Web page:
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Mercury All-Area: Spring-Ford two-way threat Kisela makes sure last season one to remember

Jack Kisela’s outlook was different from many of the area’s other top baseball players entering this spring.

The Spring-Ford senior knew the 2021 baseball season would mark the last of his career.

Having decided to attend the University of Pittsburgh and play club ice hockey for the Panthers in the days leading up to the season, Kisela had one final chance to leave it all out on the diamond.

He did just that.

Both on the mound and in the batter’s box, the Spring-Ford senior guided the Rams to a dominant season that ended just one game short of the PIAA championship game.

Though others will add on to their resumés beyond this season, there was no question in 2021 Kisela was the area’s best, earning him the 2021 Mercury All-Area Player of the Year.

“It was a lot of emotions mixed in there,” Kisela said. “At some points, it was the best time of my life, no complaints. It was a little frustrating at other points, every team has their ups and downs. But in the end it was a once-in-a-lifetime experience that will never be replaced.”

Mercury All-Area: 2021 Baseball Teams

Kisela batted .484 with nine doubles, five triples, a home run and 23 runs batted in. He also toted an on-base percentage over .600 and swiped nine bags in 10 tries.

On the bump, Kisela went 5-0 with a 2.46 ERA in nine starts and 11 appearances. He struck out 48 hitters compared to 15 walks in 48.1 innings pitched.

His two-way efforts helped the Rams post a 15-1 Pioneer Athletic Conference record, including a 10-0 record in the Liberty division, on the way to league title.

They earned the No. 1 seed in the district and advanced to the District 1 Class 6A quarterfinals before winning two straight games in the playback bracket to qualify for the PIAA playoffs, where they extended their season all the way to the state semifinals.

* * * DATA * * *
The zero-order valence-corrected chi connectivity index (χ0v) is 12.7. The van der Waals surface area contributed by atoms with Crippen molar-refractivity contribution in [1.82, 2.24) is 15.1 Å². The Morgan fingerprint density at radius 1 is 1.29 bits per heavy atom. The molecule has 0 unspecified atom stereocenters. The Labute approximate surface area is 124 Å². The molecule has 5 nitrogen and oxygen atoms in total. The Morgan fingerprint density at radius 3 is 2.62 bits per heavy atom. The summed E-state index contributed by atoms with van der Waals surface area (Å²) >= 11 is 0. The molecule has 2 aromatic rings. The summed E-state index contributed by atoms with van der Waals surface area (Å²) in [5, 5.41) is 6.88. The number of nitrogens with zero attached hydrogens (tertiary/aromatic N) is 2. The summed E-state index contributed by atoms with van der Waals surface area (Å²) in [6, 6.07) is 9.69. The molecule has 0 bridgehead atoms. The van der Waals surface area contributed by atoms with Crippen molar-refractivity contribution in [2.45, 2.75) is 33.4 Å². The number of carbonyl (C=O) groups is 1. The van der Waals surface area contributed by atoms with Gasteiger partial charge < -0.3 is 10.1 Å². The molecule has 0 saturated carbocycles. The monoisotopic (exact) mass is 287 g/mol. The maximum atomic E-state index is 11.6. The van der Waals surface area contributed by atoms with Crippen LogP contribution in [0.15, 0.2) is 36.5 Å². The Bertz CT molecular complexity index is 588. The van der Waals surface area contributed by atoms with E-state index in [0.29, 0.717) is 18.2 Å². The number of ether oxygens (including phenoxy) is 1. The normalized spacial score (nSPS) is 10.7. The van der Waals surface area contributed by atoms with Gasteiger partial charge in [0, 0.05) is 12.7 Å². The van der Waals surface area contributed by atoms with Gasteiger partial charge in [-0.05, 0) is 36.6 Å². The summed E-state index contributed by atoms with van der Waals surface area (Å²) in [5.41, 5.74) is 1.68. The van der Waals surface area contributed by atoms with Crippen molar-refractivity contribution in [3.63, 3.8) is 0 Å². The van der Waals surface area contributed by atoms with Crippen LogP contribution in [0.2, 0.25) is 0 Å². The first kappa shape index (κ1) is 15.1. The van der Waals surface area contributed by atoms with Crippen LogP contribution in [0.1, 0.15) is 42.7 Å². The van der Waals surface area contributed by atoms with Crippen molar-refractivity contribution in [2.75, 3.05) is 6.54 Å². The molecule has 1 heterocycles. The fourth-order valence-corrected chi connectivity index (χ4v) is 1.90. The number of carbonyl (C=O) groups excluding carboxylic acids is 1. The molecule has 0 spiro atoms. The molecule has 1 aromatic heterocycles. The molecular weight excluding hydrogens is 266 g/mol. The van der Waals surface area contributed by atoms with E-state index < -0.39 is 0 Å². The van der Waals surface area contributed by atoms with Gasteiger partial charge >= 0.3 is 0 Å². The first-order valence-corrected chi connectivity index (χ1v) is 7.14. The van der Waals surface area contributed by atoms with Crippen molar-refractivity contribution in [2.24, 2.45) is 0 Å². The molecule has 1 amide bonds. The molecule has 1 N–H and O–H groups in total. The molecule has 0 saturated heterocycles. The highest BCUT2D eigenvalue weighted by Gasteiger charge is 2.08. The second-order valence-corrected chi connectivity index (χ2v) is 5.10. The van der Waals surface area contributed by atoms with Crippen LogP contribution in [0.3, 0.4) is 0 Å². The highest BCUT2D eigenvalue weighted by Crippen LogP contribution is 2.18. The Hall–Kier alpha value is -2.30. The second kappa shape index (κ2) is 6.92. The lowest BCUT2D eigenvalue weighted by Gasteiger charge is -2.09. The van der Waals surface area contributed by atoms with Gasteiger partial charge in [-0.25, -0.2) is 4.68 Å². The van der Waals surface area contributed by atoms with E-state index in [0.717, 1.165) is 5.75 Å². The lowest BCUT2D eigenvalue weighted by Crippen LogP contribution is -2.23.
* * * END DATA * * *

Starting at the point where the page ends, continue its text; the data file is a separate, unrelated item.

“In this day and age of baseball where everyone is committing early and showcasing and it’s almost like, ‘Who’s getting looked at and who’s going where?” he just played the game,” Spring-Ford coach Rick Harrison said. “He just played the game and he played it the right way. He wasn’t a big-time college commit, which I think I certainly think he could have been if he wanted to.”

“I feel bad for Jack because I feel he would have had two very special seasons (if not for COVID), but for him to just roll that over into this year and looking back going to the state semis and winning the PAC, the amount of runs scored and the amount of runs we gave up and him being a big key in that, that’s pretty impressive.”

Spring-Ford starting pitcher Jack Kisela delivers to the plate against Wilson in a PIAA 6A first round game at Muhlenberg. (Austin Hertzog – MediaNews Group)

Even while he excelled on the ice — he captained Spring-Ford’s ice hockey team to a league title this past season — there was a time Kisela pictured himself playing baseball at the next level.

He’s been one of the standouts in Spring-Ford’s Class of 2021 since the group started playing together in elementary school.

A missed junior campaign cancelled by COVID certainly impacted his recruitment and other callings made him decide this season would be his last.

“Going into my high school baseball career, I had fully intended on playing in college,” Kisela said. “I had been told by other coaches that I would be able to if I just kept working, and I did. I worked, worked and some things just didn’t pan out.

“I don’t want to say I fell out love with it because I didn’t. I still love the game like nothing else, but playing in college was just something that didn’t interest me anymore, and I just had to step up and make a decision for myself.”

Kisela made sure nothing was left in the tank by the end of the season, giving the Rams everything he had.

Harrison figured Kisela, a lefthanded-hitting outfielder, would be one of his team’s top bats as a junior before COVID-19 wiped away the 2020 season after only a handful of scrimmages.

This year, Harrison anticipated Kisela would provide some innings on the mound, but he didn’t have the righthander penciled in at the top of the rotation before this spring.